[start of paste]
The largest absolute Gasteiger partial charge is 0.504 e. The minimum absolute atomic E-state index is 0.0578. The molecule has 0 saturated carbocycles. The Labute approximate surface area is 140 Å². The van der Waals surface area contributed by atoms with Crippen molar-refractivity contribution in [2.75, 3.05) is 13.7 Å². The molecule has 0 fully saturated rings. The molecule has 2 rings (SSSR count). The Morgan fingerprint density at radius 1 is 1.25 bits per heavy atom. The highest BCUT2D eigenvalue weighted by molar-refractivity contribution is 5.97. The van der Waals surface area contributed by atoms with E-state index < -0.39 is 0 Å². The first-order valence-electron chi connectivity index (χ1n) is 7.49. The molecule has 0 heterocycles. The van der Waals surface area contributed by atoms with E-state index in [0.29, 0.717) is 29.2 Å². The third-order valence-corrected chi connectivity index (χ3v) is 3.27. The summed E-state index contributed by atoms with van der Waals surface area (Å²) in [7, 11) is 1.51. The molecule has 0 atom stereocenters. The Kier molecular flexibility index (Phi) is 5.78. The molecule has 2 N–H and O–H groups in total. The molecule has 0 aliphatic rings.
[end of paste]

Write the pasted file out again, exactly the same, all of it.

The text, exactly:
The largest absolute Gasteiger partial charge is 0.504 e. The minimum absolute atomic E-state index is 0.0578. The molecule has 0 saturated carbocycles. The Labute approximate surface area is 140 Å². The van der Waals surface area contributed by atoms with Crippen molar-refractivity contribution in [2.75, 3.05) is 13.7 Å². The molecule has 0 fully saturated rings. The molecule has 2 rings (SSSR count). The Morgan fingerprint density at radius 1 is 1.25 bits per heavy atom. The highest BCUT2D eigenvalue weighted by molar-refractivity contribution is 5.97. The van der Waals surface area contributed by atoms with E-state index < -0.39 is 0 Å². The first-order valence-electron chi connectivity index (χ1n) is 7.49. The molecule has 0 heterocycles. The van der Waals surface area contributed by atoms with E-state index in [0.29, 0.717) is 29.2 Å². The third-order valence-corrected chi connectivity index (χ3v) is 3.27. The summed E-state index contributed by atoms with van der Waals surface area (Å²) in [7, 11) is 1.51. The molecule has 0 atom stereocenters. The Kier molecular flexibility index (Phi) is 5.78. The molecule has 2 N–H and O–H groups in total. The molecule has 0 aliphatic rings.